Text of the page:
Understand your business emissions
1) What causes emissions
Direct carbon emissions produced by mining and quarrying include:
- land use change – clearing natural habitats such as woodland
- lighting and heating in work buildings
- diesel – for powering on-site machinery and lorries
- transport – using vehicles which run on petrol or diesel
- general waste – when it isn’t recycled and is taken to landfill sites
2) Calculate your emissions
Use a carbon calculator to work out your business’s carbon footprint. This is measured in tonnes, over a year.
3) Estimate the cost of your emissions
Once you have your carbon footprint, you can calculate how much your emissions are costing you. This will give you an idea of potential savings you can make by taking action.
4) Sign up to the SME climate commitment
Make a climate declaration to show customers you are committed to reducing emissions.
1) Support in your sector
You can get guidance on sustainability from the following organisations:
- Global Mining Guidelines Group (GMG)
- International Council of Mining and Metals
- the Institute for Materials, Minerals and Mining
- Electric Mine Working Group – a global collaboration among businesses seeking to electrify their operations
You can also learn how to run your business in a more environmentally friendly way by hiring a sustainability consultant
2) Support in your region
The following grants, schemes and loan programmes are available in the East of England:
- Business Energy Efficiency gives enterprise SMEs up to £10,000 in matching funds for energy efficiency improvements, electric vehicles and new machinery – must be located in Suffolk or Norfolk
Actions you can take right now
1) Save energy at your offices and work buildings
Quick, low-cost measures include:
- lighting – use LED bulbs for greater efficiency
- heating – put your thermostat on a timer and seal your windows for extra insulation
- office equipment – try to turn off and unplug devices when they’re not being used
2) Do an energy walk-round
Walk around your buildings and see where energy is being used:
- Prepare a checklist. Look at lighting, heating and machinery, as well as ventilation and water heating.
- Identify wasteful energy use and maintenance issues.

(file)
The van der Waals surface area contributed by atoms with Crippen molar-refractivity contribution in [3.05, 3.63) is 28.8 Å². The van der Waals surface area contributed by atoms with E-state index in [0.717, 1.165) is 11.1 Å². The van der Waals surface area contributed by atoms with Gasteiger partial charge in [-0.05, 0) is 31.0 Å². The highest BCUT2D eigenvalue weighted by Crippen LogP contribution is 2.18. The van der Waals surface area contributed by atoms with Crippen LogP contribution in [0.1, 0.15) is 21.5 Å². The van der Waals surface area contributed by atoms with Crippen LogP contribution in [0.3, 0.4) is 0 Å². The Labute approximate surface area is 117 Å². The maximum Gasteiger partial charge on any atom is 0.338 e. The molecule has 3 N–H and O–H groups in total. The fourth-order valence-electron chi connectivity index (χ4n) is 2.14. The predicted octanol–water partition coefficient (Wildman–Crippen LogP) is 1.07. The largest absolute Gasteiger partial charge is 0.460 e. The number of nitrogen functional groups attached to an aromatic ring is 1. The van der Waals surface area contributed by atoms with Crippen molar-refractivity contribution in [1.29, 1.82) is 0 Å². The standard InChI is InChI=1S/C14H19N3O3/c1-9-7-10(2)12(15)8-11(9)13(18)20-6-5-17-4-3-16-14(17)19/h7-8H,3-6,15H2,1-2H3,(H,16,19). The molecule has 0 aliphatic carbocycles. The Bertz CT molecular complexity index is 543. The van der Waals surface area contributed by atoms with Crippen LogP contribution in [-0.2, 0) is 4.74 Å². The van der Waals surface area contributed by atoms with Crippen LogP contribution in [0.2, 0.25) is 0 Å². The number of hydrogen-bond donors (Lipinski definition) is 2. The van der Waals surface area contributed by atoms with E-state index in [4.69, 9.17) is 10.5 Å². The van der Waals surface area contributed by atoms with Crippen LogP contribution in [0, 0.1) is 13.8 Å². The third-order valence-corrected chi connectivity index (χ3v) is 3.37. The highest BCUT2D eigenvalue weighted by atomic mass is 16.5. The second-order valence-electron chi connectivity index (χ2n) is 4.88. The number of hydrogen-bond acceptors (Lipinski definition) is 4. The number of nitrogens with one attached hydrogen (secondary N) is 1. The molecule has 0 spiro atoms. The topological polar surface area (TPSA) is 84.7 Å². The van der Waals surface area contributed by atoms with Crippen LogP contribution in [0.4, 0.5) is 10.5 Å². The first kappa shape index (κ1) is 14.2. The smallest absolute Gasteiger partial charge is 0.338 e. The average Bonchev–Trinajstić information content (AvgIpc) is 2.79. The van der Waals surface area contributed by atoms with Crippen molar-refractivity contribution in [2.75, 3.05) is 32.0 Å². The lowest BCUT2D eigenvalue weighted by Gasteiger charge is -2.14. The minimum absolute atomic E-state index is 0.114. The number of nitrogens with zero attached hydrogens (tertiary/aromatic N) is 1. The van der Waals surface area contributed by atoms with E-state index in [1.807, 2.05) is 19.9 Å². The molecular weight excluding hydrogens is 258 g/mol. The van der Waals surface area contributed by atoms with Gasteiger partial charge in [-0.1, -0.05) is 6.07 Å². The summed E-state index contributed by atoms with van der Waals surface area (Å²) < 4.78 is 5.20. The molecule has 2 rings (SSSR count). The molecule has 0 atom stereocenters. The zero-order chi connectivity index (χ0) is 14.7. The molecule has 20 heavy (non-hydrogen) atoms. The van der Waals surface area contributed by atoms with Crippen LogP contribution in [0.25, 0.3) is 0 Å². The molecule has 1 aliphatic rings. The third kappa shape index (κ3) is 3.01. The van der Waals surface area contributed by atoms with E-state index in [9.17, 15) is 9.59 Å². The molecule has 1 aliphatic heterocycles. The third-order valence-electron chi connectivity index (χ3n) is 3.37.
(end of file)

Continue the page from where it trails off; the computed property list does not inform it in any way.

- Check at different times of day and compare day and night time use.
- Monitor over a period of a week for accurate average figures.
- Make sure equipment and ventilation are checked and cleaned regularly to ensure maximum efficiency.
Decide if you need an energy strategy
Depending on the size of your business, you might need to implement an energy management strategy. An energy manager will help you:
- Measure and monitor energy use.
- Target ways to use energy as efficiently as possible.
Train your workforce
You can train your team to be aware of energy efficiency in the workplace. Find a course
3) Change your energy tariff
Switch to a green energy tariff with your energy supplier. This will reduce your reliance on energy produced by fossil fuels.
4) Switch to a smart meter
This will allow you to see and control how much energy you use. Find out more
5) Manage your waste
Reduce waste to prevent it being taken to landfill sites where it takes longer to break down and causes more emissions.
Longer term actions
1) Making changes at your worksite or work buildings
There are a number of long-term measures you can take to improve efficiency in on-site operations.
Check planning permission guidelines before you go ahead.
You can make significant energy savings at your worksite by installing renewable sources of energy.
2) Electrifying equipment
Make fuel savings by switching from diesel to electric or hydrogen-powered mining trucks.
3) Reducing transport emissions
Over 25% of the UK’s carbon emissions are caused by transport. You can take measures to reduce the impact.
If you have employees you could introduce a cycle-to-work initiative or encourage them to take public transport.
If you use a work vehicle, you can reduce emissions by switching over to an electric vehicle (EV). You would be exempt from road tax, congestion charges and parking fees in certain areas.
For easy overnight charging you could install EV chargers. A government grant scheme covers up to £350 per charging point.
4) Selling carbon credits
You can capture carbon emissions from the air by planting woodland on your property.
You can then sell each tonne of captured carbon as carbon credits to:
- large companies looking to offset their carbon footprint
- the government (England only)
5) Carbon offsetting
If you have unavoidable carbon emissions you can offset them by buying carbon credits. This is where you pay for an equivalent amount of emissions to be removed elsewhere.
To reduce indirect or ‘supply chain’ emissions you need to consider what happens before and after your business provides a service or makes a product.
1) Choose greener ‘upstream’ suppliers and products
- use suppliers that measure and reduce carbon
- help your suppliers with carbon reduction projects
- buy products that take less energy to make, transport and operate
2) Reduce emissions ‘downstream’ of your business
- make products that take less energy to make, transport and operate
- reduce water consumption and waste disposal needs
- make investments in lower carbon financial products
- give incentives for lower emission activities in leased assets or franchises
3) Certify your supply chain action
The Carbon Trust offers the following verification schemes:
Share your progress
Sharing your progress will help employees and customers feel confident that you’re reducing carbon and moving towards net zero.
You should share your progress once you’ve done both of the following:
- worked out a benchmark of emissions
- started to take action